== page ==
All together in Spain this won’t cost more than 12 euros, in the UK I’m not so sure, but it is not expensive seafood. Really you can add any shellfish to this dish such as mussels and more extravagant seafood if your budget permits such as carabineros/scarlet prawns.  But this is enough to make a fantastic and flavourful Fideuá. It really is a simple fool proof dish.
Making the Stock :
Fry the 300g of uncooked prawns (don’t remove anything from these prawns as they only contribute to the stock) in a deep source pan with the extra virgin olive oil until they are well cooked and the oil takes on a rich colour, be careful not to burn them, but squash the heads with a fork as you are cooking them, this will help release all the flavour, it sounds horrible but the taste is incredible. Now fill the pan with water and put in the rest of the ingredients, adding the wine once the stock is boiling and simmer for two and a half hours. Scoop off the foam that rises to the surface of the stock during the first half hour until no more appears, season with salt if necessary, and then once finished pass the stock through a fine sieve twice and put to one side. 
Preparing the Fideuá:
Add some olive oil to the paella pan or frying pan and fry all the seafood except the squid. Once browned, remove from the pan and put to one side. Add the diced onions and fry for a couple of minutes, add the grated tomato and fry for about 8-10 minutes until it starts to take a thicker consistency (the water has evaporated from the tomato), add the squid to the pan and cook for a few minutes, mix altogether and in the pan and make a small opening in the centre of the pan, there should be some olive oil in the middle, if not add a small dash of oil, let it heat up and pop in the paprika, move it very quickly with a spatula so it doesn’t stick for about 30 seconds then add a large soup ladle of hot stock and stir in, the stock must be very hot before adding it, so the paprika doesn’t burn.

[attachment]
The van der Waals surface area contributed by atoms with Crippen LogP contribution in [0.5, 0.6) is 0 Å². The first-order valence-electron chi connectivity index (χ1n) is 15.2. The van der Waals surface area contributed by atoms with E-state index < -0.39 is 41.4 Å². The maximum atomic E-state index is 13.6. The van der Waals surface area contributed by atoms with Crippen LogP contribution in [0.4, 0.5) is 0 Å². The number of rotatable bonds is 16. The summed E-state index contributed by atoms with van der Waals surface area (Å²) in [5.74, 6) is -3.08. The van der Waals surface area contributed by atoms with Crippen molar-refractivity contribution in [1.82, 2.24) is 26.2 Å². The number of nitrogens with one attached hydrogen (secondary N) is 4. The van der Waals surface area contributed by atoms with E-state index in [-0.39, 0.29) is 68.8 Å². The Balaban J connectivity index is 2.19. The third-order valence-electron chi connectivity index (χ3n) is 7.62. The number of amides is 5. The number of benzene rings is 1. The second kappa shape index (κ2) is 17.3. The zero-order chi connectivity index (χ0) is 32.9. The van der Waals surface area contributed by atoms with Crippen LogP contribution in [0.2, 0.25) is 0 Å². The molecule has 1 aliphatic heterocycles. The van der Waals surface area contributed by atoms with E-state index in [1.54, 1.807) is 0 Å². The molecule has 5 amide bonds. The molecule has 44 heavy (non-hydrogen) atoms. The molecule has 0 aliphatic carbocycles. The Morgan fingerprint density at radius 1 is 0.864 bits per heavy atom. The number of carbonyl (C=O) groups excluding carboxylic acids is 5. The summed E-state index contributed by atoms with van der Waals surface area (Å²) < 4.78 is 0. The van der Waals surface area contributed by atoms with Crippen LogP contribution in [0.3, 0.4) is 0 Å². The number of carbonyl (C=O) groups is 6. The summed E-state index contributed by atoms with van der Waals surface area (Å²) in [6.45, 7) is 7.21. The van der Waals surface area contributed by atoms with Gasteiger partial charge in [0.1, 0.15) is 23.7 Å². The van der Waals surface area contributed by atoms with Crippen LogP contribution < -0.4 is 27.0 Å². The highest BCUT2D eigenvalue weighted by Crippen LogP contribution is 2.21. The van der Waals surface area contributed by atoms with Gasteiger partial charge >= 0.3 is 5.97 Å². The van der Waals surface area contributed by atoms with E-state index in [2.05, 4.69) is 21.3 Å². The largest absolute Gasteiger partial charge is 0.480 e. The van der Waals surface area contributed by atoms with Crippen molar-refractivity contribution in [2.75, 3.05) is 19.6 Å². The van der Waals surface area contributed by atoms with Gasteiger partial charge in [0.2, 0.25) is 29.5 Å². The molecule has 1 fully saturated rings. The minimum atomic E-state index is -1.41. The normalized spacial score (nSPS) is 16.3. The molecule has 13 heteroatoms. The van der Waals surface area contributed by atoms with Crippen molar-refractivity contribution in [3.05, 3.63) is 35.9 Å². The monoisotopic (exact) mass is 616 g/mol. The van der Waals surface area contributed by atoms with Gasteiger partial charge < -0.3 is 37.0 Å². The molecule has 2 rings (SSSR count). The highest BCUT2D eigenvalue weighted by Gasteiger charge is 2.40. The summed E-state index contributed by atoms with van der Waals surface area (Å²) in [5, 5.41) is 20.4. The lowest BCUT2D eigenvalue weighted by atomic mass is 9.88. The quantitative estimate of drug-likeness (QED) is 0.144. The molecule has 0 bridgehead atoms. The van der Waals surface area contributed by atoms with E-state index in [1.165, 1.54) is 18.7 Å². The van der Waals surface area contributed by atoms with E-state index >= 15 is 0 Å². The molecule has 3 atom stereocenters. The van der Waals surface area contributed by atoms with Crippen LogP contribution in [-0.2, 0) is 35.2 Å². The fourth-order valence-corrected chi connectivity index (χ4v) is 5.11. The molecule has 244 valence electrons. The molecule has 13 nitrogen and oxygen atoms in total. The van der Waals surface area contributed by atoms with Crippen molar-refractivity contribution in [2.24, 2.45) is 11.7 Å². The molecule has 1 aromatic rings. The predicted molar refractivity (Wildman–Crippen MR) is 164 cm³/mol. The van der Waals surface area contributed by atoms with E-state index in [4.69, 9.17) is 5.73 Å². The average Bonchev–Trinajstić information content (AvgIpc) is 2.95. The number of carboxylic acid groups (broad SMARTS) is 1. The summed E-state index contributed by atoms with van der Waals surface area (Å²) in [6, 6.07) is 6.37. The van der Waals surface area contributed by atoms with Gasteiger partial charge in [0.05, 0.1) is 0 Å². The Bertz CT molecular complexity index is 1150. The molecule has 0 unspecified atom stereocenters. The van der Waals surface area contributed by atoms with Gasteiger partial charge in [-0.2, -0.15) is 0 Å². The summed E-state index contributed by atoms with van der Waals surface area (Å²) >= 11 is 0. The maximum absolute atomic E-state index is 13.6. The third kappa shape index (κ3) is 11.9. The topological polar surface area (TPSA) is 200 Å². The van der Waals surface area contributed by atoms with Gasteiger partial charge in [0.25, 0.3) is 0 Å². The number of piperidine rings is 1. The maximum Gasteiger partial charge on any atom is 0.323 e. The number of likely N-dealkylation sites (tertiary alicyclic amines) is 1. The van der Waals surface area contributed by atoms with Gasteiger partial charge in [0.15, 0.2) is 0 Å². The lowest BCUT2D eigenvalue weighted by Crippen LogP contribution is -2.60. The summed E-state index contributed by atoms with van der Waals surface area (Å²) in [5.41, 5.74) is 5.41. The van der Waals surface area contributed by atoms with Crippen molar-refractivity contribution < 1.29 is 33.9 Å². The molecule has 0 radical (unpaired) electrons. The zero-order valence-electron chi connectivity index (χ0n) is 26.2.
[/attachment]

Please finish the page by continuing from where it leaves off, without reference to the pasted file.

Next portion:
Add the 500g of Fideuá pasta stir in and spread the pasta around the pan. Normally people would add all the stock to the pan and cross their figures the pasta doesn’t get over cooked. But this trick will deliver a perfect Fideuá every time. From this point onwards all you have to do is once the stock has almost evaporated, add another ladle or two of stock, move it all around with a large spoon and let it almost evaporate and then do it again. Keep doing this until the pasta is cooked and ready to eat. Add the stock little by little. When the pasta is almost cooked put the seafood back in and spread over the top of the pasta. Once the pasta is ready you want it to be left with hardly any stock, wet and moist, not liquid stock, don’t let it dry out completely though. When you remove it from the heat and let it sit for a couple minutes the final stock left over will reduce a little further and thicken as it cools slightly.
It is now ready to eat. Enjoy with a glass of white wine!

Like 3        Published at 22:40   Comments (3)

Back To Paradise
07 September 2018

Many of you who are not familiar with Spain will probably know Spain's Balearic Islands: Mallorca, Ibiza and Menorca all popular destinations for British tourists. But it wasn't until my wife took me to Formentera that I knew I had discovered heaven right on my doorstep. Before stepping onto the island I thought one would have to travel to the Caribbean or the South Pacific to get this experience. But no, here it was a stone's throw away. I was totally taken away by it and fell in love immediately.

The smallest of the Balearic islands, Formentera gave me the most relaxing summer I could ever dream of. Sheer bliss, fortunately, and after many years away, we returned this summer having longed for those white sandy beaches and turquoise waters for such a  long time, here we were again.

Known as the last Mediterranean paradise, Formentera has been able to combine tourism with environmental protection, which is it's secret.